“Look how gorgeous this is,” she said, “and with the main attraction by the visitor’s center, I’ll bet almost no one comes here.”

In fact, the number of tourists at the Pancake Rocks increased steadily as high tide approached.  We went out on the path across the rocks and looked over the eroded, layered dolomite, feeling the ground shake as the waves pounded through the grottos under our feet.  A brief rain made me zip up my duck-hunting jacket and drove the other tourists away.  When the number of smokers reached critical mass, we left.

An easy afternoon’s drive through driving rain, past brooding mountains with low hanging clouds brought us to Hokitika, famous for greenstone and jade.

The Maori prized greenstone for its beauty and utility, and grew ceremony and custom to go with it.  Found nowhere else in the world, greenstone jewelry finds favor with Maori and Pakeha alike, and two years ago attained recognition as a gemstone separate from jade.  You don’t find the greenstone, the Maori say, the greenstone finds you; never purchased for oneself, it should only be bought as a gift.

The local Maori iwi owns the only privately held river in the country; they find jade and greenstone in the bed, and carve it for market at their shop in Hokitika.

We walked in, and as I looked through the display case, the goose bumps hit.

Fifty years ago I combined my first and last initial into a monogram; it evolved as I finished medical school and started signing things hundreds of times a day.  Not particularly legible, but consistent and distinctive, the center resembles a treble clef.

I called Bethany over and pointed; she gasped.  The piece could pass for my signature.  The greenstone had found me, but Bethany would have to make the actual purchase.

The Maori clerk, a nurse, also works full-time at the Greymouth hospital, and in short order we fell to talking about medicine.

Their hospital has lab and x-ray.  Depending on who has the duty, surgery can be performed there, but complicated fractures get flown to Christchurch on weekends.  A top-heavy administration uses resources to make rules for the sake of rules, while such facilities as an Alzheimer’s unit lack the money for beds.

I told her that, outside the specialty hospitals, the same problems crop up in American facilities. Here, as in the US, rural areas and small towns have problems recruiting doctors.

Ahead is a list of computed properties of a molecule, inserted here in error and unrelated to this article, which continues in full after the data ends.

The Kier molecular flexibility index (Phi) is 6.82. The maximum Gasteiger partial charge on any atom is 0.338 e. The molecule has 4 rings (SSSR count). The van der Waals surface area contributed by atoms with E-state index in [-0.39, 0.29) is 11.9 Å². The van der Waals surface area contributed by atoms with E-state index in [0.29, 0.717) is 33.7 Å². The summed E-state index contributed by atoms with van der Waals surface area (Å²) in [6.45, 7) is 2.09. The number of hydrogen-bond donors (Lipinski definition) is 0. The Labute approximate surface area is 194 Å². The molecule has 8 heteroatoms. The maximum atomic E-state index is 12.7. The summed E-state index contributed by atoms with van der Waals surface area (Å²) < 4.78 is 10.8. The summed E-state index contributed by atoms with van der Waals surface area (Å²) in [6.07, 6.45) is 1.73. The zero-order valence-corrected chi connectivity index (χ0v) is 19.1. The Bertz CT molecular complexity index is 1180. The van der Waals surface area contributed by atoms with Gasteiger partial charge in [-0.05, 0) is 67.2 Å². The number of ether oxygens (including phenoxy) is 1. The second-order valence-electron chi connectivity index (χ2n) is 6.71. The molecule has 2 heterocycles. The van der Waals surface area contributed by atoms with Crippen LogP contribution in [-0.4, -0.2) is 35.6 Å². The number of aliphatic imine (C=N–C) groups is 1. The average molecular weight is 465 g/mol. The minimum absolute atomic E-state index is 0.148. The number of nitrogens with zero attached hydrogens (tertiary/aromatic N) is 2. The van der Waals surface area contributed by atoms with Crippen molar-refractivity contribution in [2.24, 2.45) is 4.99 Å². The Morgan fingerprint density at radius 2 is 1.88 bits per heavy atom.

I explained the Medical Council of New Zealand’s rules for provisional licensure the first year; the registration comes tied to a specific location, and the doc has to notify the Council before any practice move.  My registration expired yesterday, I told her, and I smiled.


The three little pigs had it wrong: in an earthquake zone, you’re better off with a house of sticks than of bricks.

June 5, 2011

In a country that’s so earthquake prone,
Outside the riskiest zone
A city’s a mess
And ravaged by stress
And so many people have flown.

Synopsis: I’m a family practitioner from Sioux City, Iowa. On sabbatical to dance back from the verge of burnout, I’m having adventures and working in out-of-the-way places. I’ve just finished a month-long assignment in New Zealand’s South Island, just outside of earthquake stricken Christchurch.

Saturday Bethany and I traveled into Christchurch and with some inhabitants who discussed their quake experiences.

The city has turned into a community of applied seismologists. Everyone knows an S-wave from a P-wave. They have embraced with understanding the geologic map under their homes and businesses.

Their vigilance doesn’t stop; they keep waiting for the next shock. The sleep deprivation has added into the post-traumatic stress. I talked about the mental health problems I’d seen amongst the relocated, the surprising and terrible amount of bipolar disorder unmasked by the ongoing stress.

After the experience, they cannot enter a room without looking for a place to duck into if a temblor hits; they want to know the location of the nearest table or door frame. They don’t like being in a room with glass or china in cupboards or breakfronts. They like to get heavy, precious, or dangerous things down on the floor where they can do the least damage and get damaged the least. They don’t like libraries, where books become deadly missiles.

And so many people have left; we had all talked with those who, having left, will never return to their home.

Yet as we sat down at a nice lunch the mood stayed light-hearted. We heard about a young man who ran out of the house when the quake started, then ran right back in because the bricks from the chimney had flown at him; the story-teller’s delivery came perfectly timed with a riotous punch line, and we all laughed.

New Zealand has earthquake building codes. Whereas Wellington builds to 1.4 of the quake-proofing standards, Christchurch, thought to be much more stable, built to a factor of .8.

The city’s inhabitants want to know two things about a quake now: the Richter scale and the depth. Each parameter holds a separate emotional connotation.

Around the table each person recounted where they’d been during the quake and what they’d done. They talked about how things had changed in the city, and they didn’t mind getting local junk mail advertising services.

Most everyone had insurance, we learned, but no company will insure the work done to repair the earthquake damage.

They told us about townhouses that collapsed the entire ground floor, but have two good-looking levels above ground.

Politics and personal grudges have delayed the rebuilding of the Art Center, an important social focus. Yet people now know their neighbors in a way they never had before.